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Whey vs. Plant Based Protein: Which is superior?

Updated: Aug 23, 2023

Protein is an indispensable part of our daily nutritional needs. But not all proteins are created equal.. The source of our protein, when we look at it from a supplementing perspective, can have a pretty important impact in its efficiency and benefits.

Today, we will look at the differences between plant-based proteins and whey proteins, also spotlighting the unique micro fractions present in whey protein that can contribute to a healthier digestive system and a robust immune response. I've had to really experiment with all types to see how each type effects my psoriasis. That's the 1st thing they say with auto immune disorders is to cut out is milk, gluten, sugar. Back to protein...

Understanding Protein Sources: Plant-Based and Whey Protein

Firstly, let's take a look at the difference between the two. Plant-based proteins usually include soy, pea, hemp and rice proteins, or a blend of all. A great option for vegans and those with sensitivities to dairy, (like myself) these proteins do still pack quite a punch. However, they often require careful combination to provide you with a complete amino acid profile, and some people may have sensitivities to peas or soy. 

On the other hand, whey protein, a derivative of dairy, shines as a superior supplemental protein. It's superiority can be attributed to its bioavailability, absorption rates, and a unique set of micro fractions. Now, let's dive a bit deeper into these.

The Uniqueness of Whey Protein:

The supremacy of whey protein primarily lies in its unique micro fractions. These include lactoferrin, glycomacropeptide, beta-lactoglobulin, alpha-lactalbumin, and immunoglobulins. I know that these sound like a mouthful, but each plays a crucial role in building your overall health.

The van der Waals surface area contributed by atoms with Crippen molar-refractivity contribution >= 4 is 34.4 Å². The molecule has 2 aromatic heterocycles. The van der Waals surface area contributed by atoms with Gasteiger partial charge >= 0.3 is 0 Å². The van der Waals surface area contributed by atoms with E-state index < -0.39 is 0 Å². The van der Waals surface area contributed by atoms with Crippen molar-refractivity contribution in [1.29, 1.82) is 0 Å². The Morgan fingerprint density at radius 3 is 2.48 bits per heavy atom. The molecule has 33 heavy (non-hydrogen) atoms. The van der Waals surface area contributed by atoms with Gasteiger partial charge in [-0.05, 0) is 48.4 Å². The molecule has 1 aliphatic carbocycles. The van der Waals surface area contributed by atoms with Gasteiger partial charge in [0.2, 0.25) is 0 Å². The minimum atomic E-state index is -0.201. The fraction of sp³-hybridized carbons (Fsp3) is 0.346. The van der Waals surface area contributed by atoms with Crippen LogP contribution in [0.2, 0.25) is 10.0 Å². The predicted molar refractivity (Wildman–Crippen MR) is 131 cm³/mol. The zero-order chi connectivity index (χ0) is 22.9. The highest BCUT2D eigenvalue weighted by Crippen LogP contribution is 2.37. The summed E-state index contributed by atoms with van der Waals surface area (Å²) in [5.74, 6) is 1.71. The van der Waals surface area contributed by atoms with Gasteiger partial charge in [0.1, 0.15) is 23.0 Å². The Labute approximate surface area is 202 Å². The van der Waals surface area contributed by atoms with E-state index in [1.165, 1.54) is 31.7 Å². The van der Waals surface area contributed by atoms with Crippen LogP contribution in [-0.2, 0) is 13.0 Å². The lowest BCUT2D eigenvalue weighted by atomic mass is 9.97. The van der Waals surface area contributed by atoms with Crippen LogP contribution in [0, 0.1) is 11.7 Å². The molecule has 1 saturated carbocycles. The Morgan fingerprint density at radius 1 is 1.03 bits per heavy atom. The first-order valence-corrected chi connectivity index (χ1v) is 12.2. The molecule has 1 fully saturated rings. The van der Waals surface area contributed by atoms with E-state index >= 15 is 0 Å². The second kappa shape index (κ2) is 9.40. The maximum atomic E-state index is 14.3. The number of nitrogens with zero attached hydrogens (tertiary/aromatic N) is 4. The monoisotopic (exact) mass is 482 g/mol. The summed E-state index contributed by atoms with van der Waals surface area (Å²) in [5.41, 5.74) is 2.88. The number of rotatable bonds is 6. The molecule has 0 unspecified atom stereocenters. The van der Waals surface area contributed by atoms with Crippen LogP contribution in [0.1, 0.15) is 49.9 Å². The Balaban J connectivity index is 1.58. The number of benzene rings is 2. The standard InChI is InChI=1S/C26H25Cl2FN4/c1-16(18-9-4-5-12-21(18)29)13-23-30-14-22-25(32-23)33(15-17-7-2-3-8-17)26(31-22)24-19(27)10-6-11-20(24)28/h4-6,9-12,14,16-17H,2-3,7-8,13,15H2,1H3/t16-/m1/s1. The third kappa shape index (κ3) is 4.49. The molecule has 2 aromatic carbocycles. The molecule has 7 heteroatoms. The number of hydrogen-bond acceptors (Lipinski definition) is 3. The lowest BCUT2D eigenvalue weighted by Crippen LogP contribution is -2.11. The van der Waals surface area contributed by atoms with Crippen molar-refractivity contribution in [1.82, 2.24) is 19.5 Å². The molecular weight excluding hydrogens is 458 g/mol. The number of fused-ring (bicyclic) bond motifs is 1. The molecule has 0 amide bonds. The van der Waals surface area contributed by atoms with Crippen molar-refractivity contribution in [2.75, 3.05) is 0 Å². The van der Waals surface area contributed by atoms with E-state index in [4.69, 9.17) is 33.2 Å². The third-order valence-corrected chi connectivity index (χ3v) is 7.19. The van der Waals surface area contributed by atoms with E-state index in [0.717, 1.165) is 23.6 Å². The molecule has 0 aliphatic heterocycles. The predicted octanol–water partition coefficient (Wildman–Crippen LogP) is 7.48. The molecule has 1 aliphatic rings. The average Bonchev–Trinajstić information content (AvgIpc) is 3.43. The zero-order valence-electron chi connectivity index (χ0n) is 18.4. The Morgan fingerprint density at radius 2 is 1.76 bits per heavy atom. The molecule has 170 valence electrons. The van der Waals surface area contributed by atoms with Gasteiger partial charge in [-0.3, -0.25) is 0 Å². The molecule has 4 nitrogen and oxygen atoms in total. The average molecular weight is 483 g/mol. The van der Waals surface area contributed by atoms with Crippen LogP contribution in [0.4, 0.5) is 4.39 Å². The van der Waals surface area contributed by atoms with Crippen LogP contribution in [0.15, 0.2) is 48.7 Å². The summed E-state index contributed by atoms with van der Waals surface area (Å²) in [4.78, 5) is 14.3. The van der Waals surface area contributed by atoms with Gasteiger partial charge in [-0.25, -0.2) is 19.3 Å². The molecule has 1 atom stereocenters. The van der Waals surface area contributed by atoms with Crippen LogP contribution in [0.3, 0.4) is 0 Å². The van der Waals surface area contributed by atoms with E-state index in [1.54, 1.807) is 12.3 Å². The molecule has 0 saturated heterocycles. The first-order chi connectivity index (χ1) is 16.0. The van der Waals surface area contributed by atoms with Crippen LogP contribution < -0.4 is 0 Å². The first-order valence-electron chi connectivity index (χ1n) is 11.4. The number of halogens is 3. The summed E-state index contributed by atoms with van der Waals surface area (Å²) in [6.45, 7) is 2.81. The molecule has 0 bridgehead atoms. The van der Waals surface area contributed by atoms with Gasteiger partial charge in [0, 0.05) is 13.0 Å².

For instance, lactoferrin possesses potent antibacterial and anti-inflammatory properties, thereby supporting immune health. Alpha-lactalbumin aids in the synthesis of serotonin, fostering improved mood and sleep. Beta-lactoglobulin, the major micro fraction in whey protein, is an excellent source of essential and branched-chain amino acids, facilitating muscle growth and repair.

Of course, some people have sensitivities or straight allergens to dairy. Its important to remember that this sensitivity is often to casein, the other dairy based protein source, not whey. That's the case with myself. But, some people find they are even sensitive to whey, even though it contains no casein. In this case, the cause is most likely lactose in the whey protein. I recommend a food allergy test. I used Everlywell. I'll attach the link at the end of email. Its $149.99 and its a easy finger prick you can do from the house and have results in a few weeks after it arrives.

Contrary to popular belief, whey protein isolate is not off-limits for lactose-intolerant individuals. As long as you opt for a high-quality whey protein isolate, which undergoes extra processing to remove lactose, you can enjoy the unique benefits whey protein offers without upsetting your digestive system.


The Bottom Line is this

While plant-based proteins have their merits, particularly for those of us with milk allergy's or my vegan friends, their protein profile doesn’t match up to whey protein. Whey Isolate has fast absorption, high bioavailability, and an exclusive blend of gut and immune-boosting micro fractions, so whey protein proves to be the superior supplemental protein.

That said, you use plant based protein, and as long as you hit your daily total protein requirements, you will have accomplished the most important aspect to keep in mind regarding protein consumption in your eating plan as it relates to building and maintaining muscle mass.

But, if you aren't a vegan, a high-quality, lactose-free whey protein isolate provides optimal benefits, especially when we factor in the unique digestive, muscle building and immune boosting features of whey isolate.

Thanks for reading, as always


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